A Khmer Rouge tribunal forum in Mondolkiri province Friday found villagers worried over the ability of Cambodian and UN-appointed judges to cooperate—and whether victims of the brutal regime should received monetary compensation for their pain.
The forum, one of a series held by the Center for Social Development, brought together participants from 12 districts in the province and included a film overview of the Khmer Rouge years.
Participants said they worried about the titles of "co-prosecutor" would lead to the same troubles as "co-prime minister" did in the 1990s, when a power-sharing agreement between the former premiers Hun Sen and Prince Norodom Ranariddh meant deadlocks and, ultimately, a violent coup.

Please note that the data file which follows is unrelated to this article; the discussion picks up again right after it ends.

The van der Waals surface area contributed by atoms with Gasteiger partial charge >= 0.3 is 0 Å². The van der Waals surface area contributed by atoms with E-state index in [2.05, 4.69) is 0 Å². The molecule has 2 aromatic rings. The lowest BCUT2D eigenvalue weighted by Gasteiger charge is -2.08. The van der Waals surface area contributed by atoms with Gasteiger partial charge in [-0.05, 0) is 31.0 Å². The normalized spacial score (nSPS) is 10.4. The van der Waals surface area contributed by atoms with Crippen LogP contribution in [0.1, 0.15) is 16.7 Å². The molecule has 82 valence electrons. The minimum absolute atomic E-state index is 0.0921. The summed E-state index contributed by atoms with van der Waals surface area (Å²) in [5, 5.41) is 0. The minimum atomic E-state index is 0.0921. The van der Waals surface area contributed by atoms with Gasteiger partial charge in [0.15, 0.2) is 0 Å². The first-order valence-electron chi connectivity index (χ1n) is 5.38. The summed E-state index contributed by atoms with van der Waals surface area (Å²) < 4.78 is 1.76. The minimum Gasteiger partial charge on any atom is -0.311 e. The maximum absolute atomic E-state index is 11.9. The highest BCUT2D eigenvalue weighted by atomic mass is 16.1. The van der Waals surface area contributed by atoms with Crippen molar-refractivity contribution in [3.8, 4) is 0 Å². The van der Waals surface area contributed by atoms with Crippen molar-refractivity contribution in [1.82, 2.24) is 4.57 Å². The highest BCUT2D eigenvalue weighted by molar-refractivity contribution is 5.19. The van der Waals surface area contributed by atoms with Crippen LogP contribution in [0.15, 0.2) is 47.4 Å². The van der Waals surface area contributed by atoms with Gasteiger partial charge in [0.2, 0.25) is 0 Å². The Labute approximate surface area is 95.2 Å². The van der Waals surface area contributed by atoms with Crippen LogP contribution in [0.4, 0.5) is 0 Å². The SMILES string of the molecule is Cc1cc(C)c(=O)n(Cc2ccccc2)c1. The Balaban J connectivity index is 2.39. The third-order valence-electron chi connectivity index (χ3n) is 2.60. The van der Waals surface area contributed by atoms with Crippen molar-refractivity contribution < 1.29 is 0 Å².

So far, Cambodian and international judges and prosecutors have met numerous stumbling blocks themselves. The most recent public hurdle—excessive fees for foreign lawyers—was overcome recently, when the Cambodian Bar Association lowered its requirements.
Tribunal judges said they hoped to meet at the end of May to reach final agreement on internal rules that govern the operation of the tribunal.
Villagers at the Mondolkiri forum also said they wanted to see reparations for victims, a hope tribunal spokesman Reach Sambath said was not provided for in civil law.